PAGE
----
1 How To Use It
2 How to Use It (part II):

Gnucash: Some gnucash-parsing utilities

John Clements <clements@racket-lang.org>

 (require (planet clements/gnucash:1:3))
This collection is intended to allow you to use Racket/DrRacket to operate on gnucash files. It’s flimsy but effective for me. It’s intended for Racket hackers, and is underdocumented, under-test-cased, and under-error-checking-ed. For heaven’s sake don’t try using this stuff unless you’ve already written a bunch of Racket code.
Olin Shivers talks about 80% solutions; I would call this a 60% solution. Let me know if you improve it.

The following is an unconverted doc.txt file.

1 How To Use It

The very simplest way to see how it works is to take a look at the examples directory: it contains a simple example gnucash file, and a simple racket file with plenty of comments that opens the gnucash file and pulls out a few of the transactions in the file. If you still have questions, come back and read this file.

2 How to Use It (part II):

The library consists of two files. One reads in the data (parse.rkt), and one has some utility functions for handling it.

 (require (planet clements/gnucash:1:3/parse))

(gnucash-read gnucash-file gnucash-zo-file)  true
  gnucash-file : path-string?
  gnucash-zo-file : path-string?
The reader does a funny thing: since XML reading is so appallingly slow, it makes a .zo file that contains the compiled representation of the input file. Building this thing is horrifically slow, taking about 3 minutes to process my 3-megabyte gnucash file (actually, it’s 19M after unzipping it). This is all hidden from you, except that when you call the reader you must supply the name of a cache file.

If the source file is newer than the zo file, it goes and recompiles the darn thing.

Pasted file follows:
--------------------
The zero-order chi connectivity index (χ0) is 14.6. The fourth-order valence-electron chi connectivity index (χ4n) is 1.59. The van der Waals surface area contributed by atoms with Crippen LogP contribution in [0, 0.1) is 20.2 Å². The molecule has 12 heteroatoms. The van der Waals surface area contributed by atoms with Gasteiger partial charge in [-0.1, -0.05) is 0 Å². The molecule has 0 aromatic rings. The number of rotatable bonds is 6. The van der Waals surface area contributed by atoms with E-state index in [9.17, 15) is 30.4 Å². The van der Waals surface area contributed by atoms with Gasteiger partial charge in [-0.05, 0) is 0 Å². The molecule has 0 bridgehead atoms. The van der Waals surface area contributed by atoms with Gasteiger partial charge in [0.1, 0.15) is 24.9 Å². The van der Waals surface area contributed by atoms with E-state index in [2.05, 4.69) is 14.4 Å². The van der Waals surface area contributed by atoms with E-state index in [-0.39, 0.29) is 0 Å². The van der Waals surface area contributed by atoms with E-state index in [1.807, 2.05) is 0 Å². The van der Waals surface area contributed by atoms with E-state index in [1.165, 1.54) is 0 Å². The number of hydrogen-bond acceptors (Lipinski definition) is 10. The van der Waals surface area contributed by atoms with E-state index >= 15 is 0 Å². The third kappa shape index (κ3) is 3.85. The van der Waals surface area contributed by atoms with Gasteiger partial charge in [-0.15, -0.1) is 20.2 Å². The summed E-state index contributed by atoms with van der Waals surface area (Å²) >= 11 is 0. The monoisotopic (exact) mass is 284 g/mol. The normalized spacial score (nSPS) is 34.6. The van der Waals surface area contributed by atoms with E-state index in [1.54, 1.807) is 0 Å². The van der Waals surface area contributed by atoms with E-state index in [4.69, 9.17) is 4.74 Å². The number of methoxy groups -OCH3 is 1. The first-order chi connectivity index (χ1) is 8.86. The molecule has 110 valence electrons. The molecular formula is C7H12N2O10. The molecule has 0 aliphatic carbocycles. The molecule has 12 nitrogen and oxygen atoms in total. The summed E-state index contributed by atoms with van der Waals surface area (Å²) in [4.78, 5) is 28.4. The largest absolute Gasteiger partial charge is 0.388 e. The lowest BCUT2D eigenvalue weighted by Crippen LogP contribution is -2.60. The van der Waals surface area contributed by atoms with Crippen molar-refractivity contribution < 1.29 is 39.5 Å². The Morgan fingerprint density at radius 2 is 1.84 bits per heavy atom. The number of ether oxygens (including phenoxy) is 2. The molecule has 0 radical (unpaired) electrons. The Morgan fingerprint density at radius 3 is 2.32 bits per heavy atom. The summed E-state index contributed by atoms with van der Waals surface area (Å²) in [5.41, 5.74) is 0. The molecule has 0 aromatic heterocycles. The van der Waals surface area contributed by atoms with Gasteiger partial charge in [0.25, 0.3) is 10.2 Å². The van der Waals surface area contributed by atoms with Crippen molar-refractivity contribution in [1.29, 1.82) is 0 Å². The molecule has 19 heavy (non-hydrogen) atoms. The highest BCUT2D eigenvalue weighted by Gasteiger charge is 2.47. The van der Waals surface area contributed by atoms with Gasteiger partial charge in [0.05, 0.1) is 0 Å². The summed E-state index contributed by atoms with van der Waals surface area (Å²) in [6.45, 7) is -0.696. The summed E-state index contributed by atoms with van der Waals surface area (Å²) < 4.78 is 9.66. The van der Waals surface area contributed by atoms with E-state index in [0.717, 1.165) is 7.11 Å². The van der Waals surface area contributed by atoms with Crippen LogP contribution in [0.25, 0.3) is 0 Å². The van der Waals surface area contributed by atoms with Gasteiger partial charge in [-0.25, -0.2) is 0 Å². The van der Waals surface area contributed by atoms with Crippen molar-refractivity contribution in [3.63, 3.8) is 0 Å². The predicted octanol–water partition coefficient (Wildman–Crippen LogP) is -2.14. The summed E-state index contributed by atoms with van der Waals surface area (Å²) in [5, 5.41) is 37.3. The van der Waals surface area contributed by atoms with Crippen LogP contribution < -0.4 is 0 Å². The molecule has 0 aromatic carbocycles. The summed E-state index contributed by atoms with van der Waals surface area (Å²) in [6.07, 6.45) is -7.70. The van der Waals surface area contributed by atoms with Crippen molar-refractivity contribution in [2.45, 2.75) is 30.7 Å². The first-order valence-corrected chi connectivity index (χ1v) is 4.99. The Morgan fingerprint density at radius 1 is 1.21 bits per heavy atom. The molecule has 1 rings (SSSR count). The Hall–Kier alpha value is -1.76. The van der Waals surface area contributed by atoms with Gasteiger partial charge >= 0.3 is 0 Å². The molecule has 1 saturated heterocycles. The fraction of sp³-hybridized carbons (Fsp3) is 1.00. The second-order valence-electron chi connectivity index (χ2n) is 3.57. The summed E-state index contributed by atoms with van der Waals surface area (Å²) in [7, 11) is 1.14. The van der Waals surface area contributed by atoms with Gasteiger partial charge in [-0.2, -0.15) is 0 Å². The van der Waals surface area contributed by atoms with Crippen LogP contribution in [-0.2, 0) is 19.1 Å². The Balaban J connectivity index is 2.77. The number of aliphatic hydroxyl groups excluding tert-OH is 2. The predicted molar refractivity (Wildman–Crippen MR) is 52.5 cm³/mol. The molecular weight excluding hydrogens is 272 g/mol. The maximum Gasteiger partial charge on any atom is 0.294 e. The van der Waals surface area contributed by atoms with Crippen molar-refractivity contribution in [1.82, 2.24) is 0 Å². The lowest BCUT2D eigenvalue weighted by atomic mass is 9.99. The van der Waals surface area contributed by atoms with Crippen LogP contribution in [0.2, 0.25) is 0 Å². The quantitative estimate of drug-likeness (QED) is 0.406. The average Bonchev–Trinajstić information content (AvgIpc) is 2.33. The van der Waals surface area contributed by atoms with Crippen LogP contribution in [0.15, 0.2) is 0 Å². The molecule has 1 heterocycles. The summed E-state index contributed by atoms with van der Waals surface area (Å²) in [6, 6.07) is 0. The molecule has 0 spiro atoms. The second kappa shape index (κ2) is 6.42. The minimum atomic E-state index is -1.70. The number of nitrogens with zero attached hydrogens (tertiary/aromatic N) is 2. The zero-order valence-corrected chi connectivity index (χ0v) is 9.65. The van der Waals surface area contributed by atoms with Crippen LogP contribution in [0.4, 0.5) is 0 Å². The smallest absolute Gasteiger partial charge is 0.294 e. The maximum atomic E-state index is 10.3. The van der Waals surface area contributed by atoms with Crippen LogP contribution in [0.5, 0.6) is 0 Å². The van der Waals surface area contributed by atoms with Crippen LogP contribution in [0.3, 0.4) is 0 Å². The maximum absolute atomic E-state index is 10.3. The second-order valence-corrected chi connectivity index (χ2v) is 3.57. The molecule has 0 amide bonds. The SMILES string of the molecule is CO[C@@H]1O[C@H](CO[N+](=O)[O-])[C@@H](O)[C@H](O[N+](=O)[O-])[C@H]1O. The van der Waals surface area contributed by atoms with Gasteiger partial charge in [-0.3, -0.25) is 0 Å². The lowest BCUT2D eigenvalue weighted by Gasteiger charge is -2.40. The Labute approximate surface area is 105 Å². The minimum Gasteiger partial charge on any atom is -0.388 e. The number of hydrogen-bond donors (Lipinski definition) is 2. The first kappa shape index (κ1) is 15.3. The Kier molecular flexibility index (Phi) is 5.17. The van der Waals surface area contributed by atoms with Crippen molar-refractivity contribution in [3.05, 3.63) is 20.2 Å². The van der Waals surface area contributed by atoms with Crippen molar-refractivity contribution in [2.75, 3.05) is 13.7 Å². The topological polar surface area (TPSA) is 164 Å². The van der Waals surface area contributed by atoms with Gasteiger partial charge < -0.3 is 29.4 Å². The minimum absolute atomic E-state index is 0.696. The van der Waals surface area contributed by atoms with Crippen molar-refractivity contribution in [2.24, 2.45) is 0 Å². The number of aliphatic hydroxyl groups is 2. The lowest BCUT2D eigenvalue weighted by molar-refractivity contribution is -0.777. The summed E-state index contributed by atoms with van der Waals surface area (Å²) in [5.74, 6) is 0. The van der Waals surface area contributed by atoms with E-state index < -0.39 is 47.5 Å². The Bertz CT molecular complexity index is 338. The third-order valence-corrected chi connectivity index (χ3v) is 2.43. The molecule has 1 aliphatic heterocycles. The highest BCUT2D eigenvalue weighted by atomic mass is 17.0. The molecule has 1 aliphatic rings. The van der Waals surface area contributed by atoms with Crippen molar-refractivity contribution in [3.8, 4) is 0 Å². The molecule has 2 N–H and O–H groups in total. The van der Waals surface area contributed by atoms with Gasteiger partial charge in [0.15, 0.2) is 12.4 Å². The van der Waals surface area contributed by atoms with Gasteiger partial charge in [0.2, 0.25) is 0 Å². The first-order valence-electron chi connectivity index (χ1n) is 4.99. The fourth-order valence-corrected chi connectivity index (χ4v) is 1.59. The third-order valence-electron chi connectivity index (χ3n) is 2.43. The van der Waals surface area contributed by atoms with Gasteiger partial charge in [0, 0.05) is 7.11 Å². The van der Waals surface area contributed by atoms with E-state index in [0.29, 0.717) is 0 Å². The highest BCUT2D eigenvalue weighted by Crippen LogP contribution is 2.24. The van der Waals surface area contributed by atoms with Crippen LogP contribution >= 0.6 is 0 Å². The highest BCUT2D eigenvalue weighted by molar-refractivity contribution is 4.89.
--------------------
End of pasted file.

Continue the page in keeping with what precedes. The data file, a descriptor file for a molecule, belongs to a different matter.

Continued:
You probably won’t need to call any other functions in parse.rkt.

A Note On Representations:

Darn near everything in this library is represented using plain-old racket lists, and more specifically SXML representations. The up side of this is that you can "display" nearly everything transparently. The down side of this is that you will curse and scream at a bunch of errors that would be caught by any kind of type system or use of structures, e.g. using an account instead of an account id, etc.

 (require (planet clements/gnucash:1:3/libs))
Ooh, this one is yucky. If I had more time to spend on this, I would make this library a unit that imports a set of transactions from another unit. This is because functions like "find-account" need to know about all the accounts in the world. Instead of using units (or parameterizing every call to find-account et. al. by a big global table), I have an init function.

(init-libs list-of-gnucash-things)  any/c
  list-of-gnucash-things : (listof any/c)
Call this function with the result of gnucash-read, to mutate a bunch of lib’s internal variables. Is this gross? Yes, it’s gross.

I’m not even going to try to document a significant subset of the functions in lib.rkt; they’re mostly like this one:

> (transaction-splits t)

Returns the splits associated with the transaction